How Mt Gox died
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Mt Gox is filing for bankruptcy. CEO Mark Karpeles says that the nearly $500 million in bitcoin held by the company are gone. The four-year-old Mt Gox, which was the oldest and largest bitcoin exchange, has $63.7 million in liabilities, $37.6 million in assets and 127,000 creditors, Reuters reports.
The problem appears to be in part because of something called transaction malleability attacks. Those attacks work like this: each bitcoin transaction has a unique, individual — and theoretically impossible to fake — ID code. The problem is that the user digital signature (the part of the transaction code that shows which user the transaction came from) was vulnerable. That signature could be altered and still potentially accepted. As a result, the same transaction could be sent into the system multiple times: once as a valid transaction from a valid user, and other times as an invalid transaction that looked like a valid transaction.
An exchange could sort through a small number mutant transactions, but not the huge number generated in a “coordinated attack”. A transaction malleability attack uses this flaw to create massive settlement issues for the exchange. As the exchange tries to sort through the transactions to determine which are valid, it slows to an unusable crawl. Motherboard’s Patrick McGuire points out that the malleability problem was a known issue as far back at 2011, but Mt Gox didn’t address it.
In the first weeks of February, Mt Gox was one of many bitcoin exchanges targeted by exactly this sort of attack. The other exchanges seem to have found a coding fix, but Mt Gox didn’t. The exchange’s lax accounting amplified the problems caused by the transaction malleability attack, according to a former employee:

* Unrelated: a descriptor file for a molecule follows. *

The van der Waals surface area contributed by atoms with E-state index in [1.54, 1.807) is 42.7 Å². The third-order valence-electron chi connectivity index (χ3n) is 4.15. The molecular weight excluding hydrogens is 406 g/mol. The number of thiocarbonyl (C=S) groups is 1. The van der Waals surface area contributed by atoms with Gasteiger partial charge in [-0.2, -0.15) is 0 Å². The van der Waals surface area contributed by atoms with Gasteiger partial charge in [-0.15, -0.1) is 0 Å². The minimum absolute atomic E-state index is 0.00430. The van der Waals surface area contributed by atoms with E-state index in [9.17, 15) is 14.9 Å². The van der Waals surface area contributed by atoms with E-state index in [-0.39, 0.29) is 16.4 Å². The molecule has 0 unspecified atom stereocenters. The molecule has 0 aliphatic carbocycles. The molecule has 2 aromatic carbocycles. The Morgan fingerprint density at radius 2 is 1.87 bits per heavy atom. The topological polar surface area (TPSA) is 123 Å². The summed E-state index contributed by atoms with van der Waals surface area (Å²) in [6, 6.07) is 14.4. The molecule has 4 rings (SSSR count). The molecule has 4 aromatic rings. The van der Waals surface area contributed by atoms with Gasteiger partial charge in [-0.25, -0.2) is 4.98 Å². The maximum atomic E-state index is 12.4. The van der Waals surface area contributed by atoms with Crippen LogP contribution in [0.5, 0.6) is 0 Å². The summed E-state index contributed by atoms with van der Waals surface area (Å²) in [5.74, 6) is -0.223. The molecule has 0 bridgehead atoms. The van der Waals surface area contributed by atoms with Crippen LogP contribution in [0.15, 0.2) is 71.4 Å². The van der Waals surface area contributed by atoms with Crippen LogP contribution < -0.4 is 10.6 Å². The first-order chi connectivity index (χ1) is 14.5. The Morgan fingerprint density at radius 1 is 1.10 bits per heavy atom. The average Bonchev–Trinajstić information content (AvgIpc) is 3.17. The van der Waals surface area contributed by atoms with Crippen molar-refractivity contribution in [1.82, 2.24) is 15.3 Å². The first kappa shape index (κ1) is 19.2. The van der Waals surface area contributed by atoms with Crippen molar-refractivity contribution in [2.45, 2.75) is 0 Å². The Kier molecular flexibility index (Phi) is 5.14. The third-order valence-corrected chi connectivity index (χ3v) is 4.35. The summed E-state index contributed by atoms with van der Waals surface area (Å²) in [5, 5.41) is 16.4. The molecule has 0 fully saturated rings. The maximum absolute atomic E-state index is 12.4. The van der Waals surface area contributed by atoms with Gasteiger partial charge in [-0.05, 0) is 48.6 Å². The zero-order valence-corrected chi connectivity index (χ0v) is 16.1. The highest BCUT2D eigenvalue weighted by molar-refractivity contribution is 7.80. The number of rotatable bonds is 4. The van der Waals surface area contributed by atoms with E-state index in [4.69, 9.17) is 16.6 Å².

Mt Gox kept 90% of their bitcoins in cold storage—in paper wallets and USB keys. They rented safety-deposit boxes in banks and when they needed to refill the transaction accounts, they took the bitcoins out of storage, and deposited them into the system. Well, there was no reconciliation in the accounting sense between the cold storage and the transactions done. As long as money was coming in at a steady pace, no one realized that actually they had been losing huge amounts of bitcoin. And when they did—all hell broke loose.
Bitcoin diehards aren’t too concerned: “Mt Gox really is just another calamity before the win,” writes The Wire’s Allie Jones.
Mt Gox may have been the biggest bitcoin exchange, but it wasn’t necessarily the best. Slate’s Kadhim Shubber thinks that Mt Gox’s failure was an inevitable consequence of its early emergence: “As new and better-run exchanges sprung up, Mt Gox increasingly became a burden, a holdover from bitcoin’s teenage years. Today’s bitcoin businesses are graduating and heading for serious jobs on Wall Street. Mt Gox was still doing keg stands at frat parties.”
Bitcoin, says The Atlantic’s Heather Timmons, now seems to be on a long, halting journey towards regulation. It’s just not entirely clear by whom or how. — Ben Walsh
On to today’s links: